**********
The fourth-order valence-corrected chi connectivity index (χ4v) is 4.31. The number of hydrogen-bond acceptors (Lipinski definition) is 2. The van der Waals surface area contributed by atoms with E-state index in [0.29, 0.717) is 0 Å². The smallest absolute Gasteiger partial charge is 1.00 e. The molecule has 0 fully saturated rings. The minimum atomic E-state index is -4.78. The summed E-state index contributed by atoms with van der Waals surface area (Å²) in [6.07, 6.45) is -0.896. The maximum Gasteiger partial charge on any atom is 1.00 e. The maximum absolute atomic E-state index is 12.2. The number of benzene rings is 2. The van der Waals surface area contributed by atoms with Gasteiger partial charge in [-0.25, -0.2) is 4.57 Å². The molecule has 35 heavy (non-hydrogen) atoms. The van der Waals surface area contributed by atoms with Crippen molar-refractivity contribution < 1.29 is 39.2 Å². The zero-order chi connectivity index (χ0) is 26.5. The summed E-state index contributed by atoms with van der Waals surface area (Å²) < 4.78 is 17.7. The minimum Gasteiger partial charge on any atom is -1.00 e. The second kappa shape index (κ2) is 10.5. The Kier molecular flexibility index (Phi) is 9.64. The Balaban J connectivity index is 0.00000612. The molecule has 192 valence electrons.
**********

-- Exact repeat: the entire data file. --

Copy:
The fourth-order valence-corrected chi connectivity index (χ4v) is 4.31. The number of hydrogen-bond acceptors (Lipinski definition) is 2. The van der Waals surface area contributed by atoms with E-state index in [0.29, 0.717) is 0 Å². The smallest absolute Gasteiger partial charge is 1.00 e. The molecule has 0 fully saturated rings. The minimum atomic E-state index is -4.78. The summed E-state index contributed by atoms with van der Waals surface area (Å²) in [6.07, 6.45) is -0.896. The maximum Gasteiger partial charge on any atom is 1.00 e. The maximum absolute atomic E-state index is 12.2. The number of benzene rings is 2. The van der Waals surface area contributed by atoms with Gasteiger partial charge in [-0.25, -0.2) is 4.57 Å². The molecule has 35 heavy (non-hydrogen) atoms. The van der Waals surface area contributed by atoms with Crippen molar-refractivity contribution < 1.29 is 39.2 Å². The zero-order chi connectivity index (χ0) is 26.5. The summed E-state index contributed by atoms with van der Waals surface area (Å²) < 4.78 is 17.7. The minimum Gasteiger partial charge on any atom is -1.00 e. The second kappa shape index (κ2) is 10.5. The Kier molecular flexibility index (Phi) is 9.64. The Balaban J connectivity index is 0.00000612. The molecule has 192 valence electrons.